Vladimir Putin won't invade Poland? 'Zero credibility', Warsaw says
Tensions have long been strained between Poland and Russia but deteriorated further after Warsaw threw its weight behind Kyiv.
Poland's defence minister said Friday that Russian leader Vladimir Putin had "zero credibility" despite denying any intent to invade Poland amid Moscow's two-year assault on neighbouring Ukraine.
Tensions have long been strained between Poland and Russia but deteriorated further after Warsaw threw its weight behind Kyiv in its efforts to fight off Russia's invasion.
In an interview released Thursday with US journalist Tucker Carlson, Putin said it was "out of the question" for Russia to invade Poland or Latvia.
"We have no interest in Poland, Latvia or anywhere else. Why would we do that? We simply don't have any interest. It's just threat mongering," Putin said.
Asked about Putin's comments, Polish Defence Minister Wladyslaw Kosiniak-Kamysz said there was "zero credibility" to Putin's claim.
"Nothing can make us let down our guard... and such words certainly do not cause this, on the contrary," Kosiniak-Kamysz told reporters on Friday.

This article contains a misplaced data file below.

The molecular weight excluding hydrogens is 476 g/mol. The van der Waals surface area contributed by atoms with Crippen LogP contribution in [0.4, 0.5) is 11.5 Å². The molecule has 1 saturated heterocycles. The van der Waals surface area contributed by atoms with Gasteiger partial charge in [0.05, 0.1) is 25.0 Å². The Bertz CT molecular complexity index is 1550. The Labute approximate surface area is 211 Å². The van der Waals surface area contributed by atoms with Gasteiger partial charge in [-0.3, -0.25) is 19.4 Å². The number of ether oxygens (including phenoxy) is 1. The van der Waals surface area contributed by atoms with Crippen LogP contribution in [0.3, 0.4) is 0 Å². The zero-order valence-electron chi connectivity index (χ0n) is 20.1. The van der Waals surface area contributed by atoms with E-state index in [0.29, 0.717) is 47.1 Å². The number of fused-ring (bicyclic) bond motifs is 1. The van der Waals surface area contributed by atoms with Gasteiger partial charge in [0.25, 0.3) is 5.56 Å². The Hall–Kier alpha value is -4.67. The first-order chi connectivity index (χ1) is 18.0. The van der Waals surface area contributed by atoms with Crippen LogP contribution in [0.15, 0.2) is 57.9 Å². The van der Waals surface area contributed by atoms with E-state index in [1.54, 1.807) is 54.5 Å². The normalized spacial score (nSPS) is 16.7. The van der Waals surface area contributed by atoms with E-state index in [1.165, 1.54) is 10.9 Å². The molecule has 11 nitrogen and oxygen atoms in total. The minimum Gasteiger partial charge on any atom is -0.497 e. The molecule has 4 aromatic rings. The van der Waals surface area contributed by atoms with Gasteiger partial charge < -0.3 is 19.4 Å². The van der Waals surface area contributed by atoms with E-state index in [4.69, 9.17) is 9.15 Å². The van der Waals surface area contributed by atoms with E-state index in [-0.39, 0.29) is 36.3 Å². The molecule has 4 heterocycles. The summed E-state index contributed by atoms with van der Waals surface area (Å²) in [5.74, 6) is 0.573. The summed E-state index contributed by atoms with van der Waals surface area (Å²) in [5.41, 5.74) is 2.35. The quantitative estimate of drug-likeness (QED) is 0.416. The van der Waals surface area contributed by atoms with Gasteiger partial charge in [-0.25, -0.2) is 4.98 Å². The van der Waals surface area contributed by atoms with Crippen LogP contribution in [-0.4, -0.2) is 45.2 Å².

Poland, a NATO and EU member, shares an extensive border with Russia's ally Belarus and with Kaliningrad, the heavily armed Russian exclave.
"The more someone repeats that something is not planned, the more suspicious you must be, especially with such words," said Kosiniak-Kamysz, who is also Poland's deputy prime minister.
In a two-hour interview with Carlson, a former host of the right-wing Fox News network, Putin also said that Nazi Germany's invasion of Poland in 1939, which marked the start of World War II, was due to Warsaw being "intractable".
The claim drew a sharp rebuke from Poland's Foreign Minister Radoslaw Sikorski, who branded Putin a "Russian dictator".
"We are used to paranoid justifications for Russia's invasion of Ukraine in 2022," Sikorski said on social media.
"What's shocking is that this time they are enabled by an American journalist," Sikorski said.